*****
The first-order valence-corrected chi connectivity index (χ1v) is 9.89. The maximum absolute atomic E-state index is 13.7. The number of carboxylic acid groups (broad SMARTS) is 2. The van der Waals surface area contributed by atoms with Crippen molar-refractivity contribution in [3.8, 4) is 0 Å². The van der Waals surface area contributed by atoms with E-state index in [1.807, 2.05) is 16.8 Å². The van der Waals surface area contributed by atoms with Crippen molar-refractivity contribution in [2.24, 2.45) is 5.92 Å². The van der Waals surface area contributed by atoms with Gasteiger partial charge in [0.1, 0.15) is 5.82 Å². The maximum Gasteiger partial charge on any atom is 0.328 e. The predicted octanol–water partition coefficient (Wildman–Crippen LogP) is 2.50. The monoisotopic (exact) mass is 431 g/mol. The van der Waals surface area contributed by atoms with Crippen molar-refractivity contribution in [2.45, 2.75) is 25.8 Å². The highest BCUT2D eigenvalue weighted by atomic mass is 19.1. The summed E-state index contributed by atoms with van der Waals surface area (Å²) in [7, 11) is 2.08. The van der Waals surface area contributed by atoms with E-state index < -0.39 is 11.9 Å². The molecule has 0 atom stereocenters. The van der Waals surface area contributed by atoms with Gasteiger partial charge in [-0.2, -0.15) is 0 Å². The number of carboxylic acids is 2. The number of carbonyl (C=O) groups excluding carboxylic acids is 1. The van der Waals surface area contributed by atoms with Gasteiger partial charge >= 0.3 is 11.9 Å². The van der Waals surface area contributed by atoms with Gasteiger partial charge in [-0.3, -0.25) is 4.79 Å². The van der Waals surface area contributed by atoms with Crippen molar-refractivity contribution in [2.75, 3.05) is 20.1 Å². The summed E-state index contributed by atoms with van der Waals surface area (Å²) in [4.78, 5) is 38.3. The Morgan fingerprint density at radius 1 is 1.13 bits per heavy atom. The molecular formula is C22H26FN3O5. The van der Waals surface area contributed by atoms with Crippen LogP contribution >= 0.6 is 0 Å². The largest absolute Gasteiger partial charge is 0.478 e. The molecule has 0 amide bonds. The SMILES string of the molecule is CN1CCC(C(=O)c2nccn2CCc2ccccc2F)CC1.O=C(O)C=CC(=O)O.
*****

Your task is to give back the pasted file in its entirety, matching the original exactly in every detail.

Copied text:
The first-order valence-corrected chi connectivity index (χ1v) is 9.89. The maximum absolute atomic E-state index is 13.7. The number of carboxylic acid groups (broad SMARTS) is 2. The van der Waals surface area contributed by atoms with Crippen molar-refractivity contribution in [3.8, 4) is 0 Å². The van der Waals surface area contributed by atoms with E-state index in [1.807, 2.05) is 16.8 Å². The van der Waals surface area contributed by atoms with Crippen molar-refractivity contribution in [2.24, 2.45) is 5.92 Å². The van der Waals surface area contributed by atoms with Gasteiger partial charge in [0.1, 0.15) is 5.82 Å². The maximum Gasteiger partial charge on any atom is 0.328 e. The predicted octanol–water partition coefficient (Wildman–Crippen LogP) is 2.50. The monoisotopic (exact) mass is 431 g/mol. The van der Waals surface area contributed by atoms with Crippen molar-refractivity contribution in [2.45, 2.75) is 25.8 Å². The highest BCUT2D eigenvalue weighted by atomic mass is 19.1. The summed E-state index contributed by atoms with van der Waals surface area (Å²) in [7, 11) is 2.08. The van der Waals surface area contributed by atoms with E-state index < -0.39 is 11.9 Å². The molecule has 0 atom stereocenters. The van der Waals surface area contributed by atoms with Gasteiger partial charge in [-0.2, -0.15) is 0 Å². The number of carboxylic acids is 2. The number of carbonyl (C=O) groups excluding carboxylic acids is 1. The van der Waals surface area contributed by atoms with Gasteiger partial charge >= 0.3 is 11.9 Å². The van der Waals surface area contributed by atoms with Gasteiger partial charge in [-0.3, -0.25) is 4.79 Å². The van der Waals surface area contributed by atoms with Crippen molar-refractivity contribution in [2.75, 3.05) is 20.1 Å². The summed E-state index contributed by atoms with van der Waals surface area (Å²) in [4.78, 5) is 38.3. The Morgan fingerprint density at radius 1 is 1.13 bits per heavy atom. The molecular formula is C22H26FN3O5. The van der Waals surface area contributed by atoms with Crippen LogP contribution >= 0.6 is 0 Å². The largest absolute Gasteiger partial charge is 0.478 e. The molecule has 0 amide bonds. The SMILES string of the molecule is CN1CCC(C(=O)c2nccn2CCc2ccccc2F)CC1.O=C(O)C=CC(=O)O.